Historically correct: כְּלָבֵ֫ינוּ [kla've(y)nu] our dogs; colloquially possible: כַּלְבֵּ֫ינוּ [kal'be(y)ny). You put the light suffixes on the plural stem כְּלָבִים, only the heavy suffixes on the construct stem, i.e. כַּלְבֵיהֶם [kalve(y)'hem] their dogs (notice the [v]!).
It means they're running and just happen to be outside. If you want to imply movement into/out of a place, you should use פנימה/החוצה. Here are some examples:
אני יוצא החוצה - I'm going outside
הם משחקים כדורגל בחוץ - They are playing football outside
הכלבים רצו פנימה - The dogs ran inside (into a place)
החלטתם להישאר בפנים - You decided to stay inside (/indoors)
It means they are outside, and running. Running from the house out would be רצים החוצה.
I thought "kalbenu" vs. "kalbeinu" was just a difference in pronunciation (sephardi vs. ashkenazi), is it really used to differentiate if you're talking about "our dog" or "our dogs"?
Note the י in כלבינו. When plural words have possessive pronouns attached, or are put into certain constructs, the ם gets dropped. For example כלבים=כלבינו, (our dogs). If it were simply "our dog" the י would not be there and it would simply be כלבנו. Hope that helps.
Yes I got that from the tips and notes, but it's also stated there that both "כלבנו" and "כלבינו" would be pronounced "kalbenu". But from the audio sample attached to this phrase it's pronounced as "kalbeinu". So I just wondered if that's a real difference in the pronunciation that is made because it's the plural version or if it's just a dialectal variation?
The general rule is that people would say "kalbenu".
occasionally a "kalbeinu" might slip, or be used by someone a bit more into language.
That makes sense, but "antonsamuel" should know that Duo IS making a distinction in the audio so that you can know if it's plural or singular (כלבינו vs כלבנו). I don't know how it's spoken in Israel, I guess it could be that they just infer if it's singular or plural from the context... but there definitely is in theory a difference, and honestly I wouldn't have thought it's based on dialect.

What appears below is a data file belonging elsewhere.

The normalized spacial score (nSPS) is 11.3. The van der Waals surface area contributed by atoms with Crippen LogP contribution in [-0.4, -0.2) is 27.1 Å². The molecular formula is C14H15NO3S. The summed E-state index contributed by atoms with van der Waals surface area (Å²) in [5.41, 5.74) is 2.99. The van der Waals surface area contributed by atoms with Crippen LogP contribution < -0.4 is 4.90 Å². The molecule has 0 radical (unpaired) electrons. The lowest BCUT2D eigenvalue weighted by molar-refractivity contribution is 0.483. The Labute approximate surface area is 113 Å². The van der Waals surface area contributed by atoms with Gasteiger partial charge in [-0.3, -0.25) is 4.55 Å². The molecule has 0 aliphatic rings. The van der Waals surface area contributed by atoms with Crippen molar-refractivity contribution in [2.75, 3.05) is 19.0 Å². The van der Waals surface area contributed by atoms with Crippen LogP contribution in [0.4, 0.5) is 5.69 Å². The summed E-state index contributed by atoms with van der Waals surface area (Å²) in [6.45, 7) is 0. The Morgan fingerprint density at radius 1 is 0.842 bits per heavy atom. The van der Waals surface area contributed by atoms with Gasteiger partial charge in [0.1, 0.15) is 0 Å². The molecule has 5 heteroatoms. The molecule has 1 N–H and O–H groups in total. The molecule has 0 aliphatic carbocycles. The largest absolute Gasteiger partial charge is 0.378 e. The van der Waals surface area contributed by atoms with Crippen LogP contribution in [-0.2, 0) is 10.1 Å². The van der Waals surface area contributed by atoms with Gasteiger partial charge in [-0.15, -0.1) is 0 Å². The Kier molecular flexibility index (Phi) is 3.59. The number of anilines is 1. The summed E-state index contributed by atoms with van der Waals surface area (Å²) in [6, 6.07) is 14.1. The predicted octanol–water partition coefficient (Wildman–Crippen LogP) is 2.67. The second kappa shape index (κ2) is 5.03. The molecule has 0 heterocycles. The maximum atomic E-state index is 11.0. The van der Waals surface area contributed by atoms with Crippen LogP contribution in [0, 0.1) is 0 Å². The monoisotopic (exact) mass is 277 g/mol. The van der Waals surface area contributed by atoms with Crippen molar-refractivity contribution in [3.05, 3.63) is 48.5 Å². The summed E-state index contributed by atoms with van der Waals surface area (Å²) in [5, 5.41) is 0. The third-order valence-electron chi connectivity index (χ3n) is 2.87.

That is not really a distinction people make in colloquial speech.
Actually, they would probably say "klavenu" for the plutal.
The audio is supplementary to the exercise (except for audio exercises), it doesn't define the answer.
True, in my case it was an audio exercise so that's what I was thinking of... Just to be clear, are you saying that in Israel, when someone is talking about "our dogs", they would pronounce it "kalbenu" rather than "kalbeinu"?
Why is it כלבינו for plural) dogs when כלב is singular, but we say ילדותינו for plural) girls when ילדה is singular?
Masculine terms drop the general plural suffix when there is a possessive suffix, or any construct, for that matter.
Feminine keep the form in those cases.
If this didn't answer your question, tell us how you would expect it to look.
Is it really ילדותינו as he said rather than ילדותנו )as feminine plurals keep the plural suffix) ?
It should be Claveynu but it is a common mistake (which now maybe isn't a mistake anymore) to say Calbeynu. The singular form is Calbenu with a sharp 'e' as opposed to the soft 'ey' but people will mostly say Hackelev Shelanu.
klaveinu ratzim bachuz.
(klaveinu "our dogs" is from Pealim, the voiceover uses kalbenu, which Pealim has "our dog"). The English translation in Duolingo shows "our dogs", so is the voiceover wrong or what is going on?
Not exactly. They say Calbeynu, which is written like Claveynu, because that is the way most people pronounce it.
Thanks for responding, so you're saying that they use the singular form as the plural?
Well, yes, the colloquial plural כַּלְבֵּ֫ינוּ [kal'beynu] our dogs is based on כַּלְבֵּ֫נוּ [kal'benu] our dog. Most nouns use the same stem (סוּסֵ֫נוּ [su'senu] our horse versus סוּסֵ֫ינוּ [su'seynu] our horses) and this is generalised for nouns who actually should have a different stem for the plural. And not everybody makes the difference between [-'enu] and [-'eynu], which was originally only an orthographic differenciation, so סוּסֵ֫נוּ and סוּסֵ֫ינוּ can indeed result in the same pronunciation.